This post was about associating Cerf with cooked books at WorldCom. There is nothing to show that he was in a position to know anything about this. You're just jumping at this for attack purposes and not based on any real information.
are we really to believe that the CFO, and only the CFO, of WorldCom was in the know about $3.8 billion in restatements? if not, and i think not, then it's entirely fair -- more than that, it's an ethical imperative -- to ask who else knew; and, further, to wonder how it's come to pass that some who could have and should have known managed to remain completely in the dark about fraud on such an epic scale.
it's not like these restatements are the only fishy-smelling thing about that company. are we really to expect that senior management was unaware that the company's market cap had been plummeting? or that that could only have a serious impact on the company's ability to function? or that among the results would be tremendous pressures to make things like nice and purty? those are just sensible questions that anyone should ask. now let's get down to some specifics. are we really to expect that senior management was unaware that the company had extended $366 million in loans to its CEO? or, a little closer to cerf's turf, that the company was writing off basic network operating costs as capital investment? those kinds of activities should have made senior management wonder what else was afoot. and, indeed, it did: this restatement comes as a result of an internal investigation. so some of cerf's colleagues had enough of a clue not just to wonder but to act in a very aggressive way.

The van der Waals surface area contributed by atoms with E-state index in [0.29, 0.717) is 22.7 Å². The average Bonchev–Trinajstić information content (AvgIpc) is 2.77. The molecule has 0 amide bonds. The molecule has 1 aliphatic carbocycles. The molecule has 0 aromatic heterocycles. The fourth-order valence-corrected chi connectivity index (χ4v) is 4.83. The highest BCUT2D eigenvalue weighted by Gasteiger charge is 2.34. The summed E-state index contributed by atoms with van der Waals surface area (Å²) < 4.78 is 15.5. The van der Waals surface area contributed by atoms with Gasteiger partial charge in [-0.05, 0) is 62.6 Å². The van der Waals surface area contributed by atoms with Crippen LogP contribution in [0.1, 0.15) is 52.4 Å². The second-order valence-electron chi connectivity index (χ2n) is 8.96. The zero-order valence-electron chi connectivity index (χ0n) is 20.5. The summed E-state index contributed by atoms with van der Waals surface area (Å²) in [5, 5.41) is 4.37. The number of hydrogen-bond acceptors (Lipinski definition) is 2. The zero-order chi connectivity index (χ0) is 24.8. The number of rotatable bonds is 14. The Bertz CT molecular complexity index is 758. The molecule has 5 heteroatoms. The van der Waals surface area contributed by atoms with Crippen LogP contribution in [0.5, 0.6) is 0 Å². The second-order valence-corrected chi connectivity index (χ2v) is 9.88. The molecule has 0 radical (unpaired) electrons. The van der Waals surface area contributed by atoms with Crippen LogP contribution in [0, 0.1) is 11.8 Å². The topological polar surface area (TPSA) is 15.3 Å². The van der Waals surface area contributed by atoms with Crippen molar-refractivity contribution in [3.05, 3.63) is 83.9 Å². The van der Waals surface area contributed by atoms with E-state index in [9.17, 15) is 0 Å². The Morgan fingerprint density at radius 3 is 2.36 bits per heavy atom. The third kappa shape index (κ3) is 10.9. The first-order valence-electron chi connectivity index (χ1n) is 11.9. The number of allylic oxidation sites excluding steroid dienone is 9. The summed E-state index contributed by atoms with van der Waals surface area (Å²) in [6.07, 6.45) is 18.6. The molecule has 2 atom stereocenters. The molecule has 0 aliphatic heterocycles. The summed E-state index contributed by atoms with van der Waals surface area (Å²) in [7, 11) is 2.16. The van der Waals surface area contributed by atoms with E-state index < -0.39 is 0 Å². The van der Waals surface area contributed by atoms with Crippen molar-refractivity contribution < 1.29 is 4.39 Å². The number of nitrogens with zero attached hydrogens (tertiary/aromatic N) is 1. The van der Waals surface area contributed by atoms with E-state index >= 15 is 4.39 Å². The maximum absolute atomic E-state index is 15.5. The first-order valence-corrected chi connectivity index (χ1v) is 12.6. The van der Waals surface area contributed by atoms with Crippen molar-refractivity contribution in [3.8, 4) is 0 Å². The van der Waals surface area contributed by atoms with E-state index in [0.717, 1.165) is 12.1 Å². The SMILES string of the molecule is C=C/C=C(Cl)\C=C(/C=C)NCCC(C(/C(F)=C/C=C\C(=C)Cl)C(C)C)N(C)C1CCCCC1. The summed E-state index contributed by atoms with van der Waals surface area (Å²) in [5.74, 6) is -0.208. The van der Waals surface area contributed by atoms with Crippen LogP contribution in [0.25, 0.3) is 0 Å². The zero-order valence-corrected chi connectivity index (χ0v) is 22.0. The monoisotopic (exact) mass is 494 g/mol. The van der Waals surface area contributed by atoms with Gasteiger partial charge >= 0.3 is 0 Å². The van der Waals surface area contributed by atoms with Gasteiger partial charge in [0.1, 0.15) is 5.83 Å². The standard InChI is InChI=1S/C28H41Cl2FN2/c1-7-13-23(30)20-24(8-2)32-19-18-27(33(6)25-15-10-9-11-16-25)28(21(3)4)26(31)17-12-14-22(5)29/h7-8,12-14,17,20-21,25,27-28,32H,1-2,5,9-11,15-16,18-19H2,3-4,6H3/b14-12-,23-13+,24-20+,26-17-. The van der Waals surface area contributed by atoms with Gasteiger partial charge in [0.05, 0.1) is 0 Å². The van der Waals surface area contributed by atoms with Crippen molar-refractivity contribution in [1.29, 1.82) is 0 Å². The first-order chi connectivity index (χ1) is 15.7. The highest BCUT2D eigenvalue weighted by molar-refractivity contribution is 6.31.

sorry, but i don't buy the MYOB/compartmentalization defense. senior officers of corporations have at minimum a fiduciary obligation to ensure that their company isn't engaged in criminal activity. just how much lunacy does it take for them to start proactively asking questions before the shit hits the fan? $366 million wasn't enough, it seems: it took $3.8 billion before some of them started peeking over the edge of their cubicle.
now, this line of argument is not, despite the best efforts of a bunch of anonymous cowards, tantamount to smearing cerf. if i had wanted to smear him by association, believe me, i could have done just that. i didn't. instead, i pointed out that WorldCom's woes are part of a much broader crisis in corporate governance, and that it's fair to ask whether ICANN's board has fallen prey to the same kinds of slack malfeasance that seem to be epidemic in the ICT sector.
the answer might be no, but first you have to ask the question. and given the growing ranks of people and organizations who've been actively warning ICANN that it's headed in a very wrong direction, the question is in no way idle.
and before you start spouting a bunch a pious-sounding vagaries 'on cerf's behalf,' read his own principles again:
I would prefer the pain of blunt honesty to the anesthetic of diplomatic dissimulation.
if that's the case, then asking him some hard questions about the relation between ICANN's board and its staff is in order.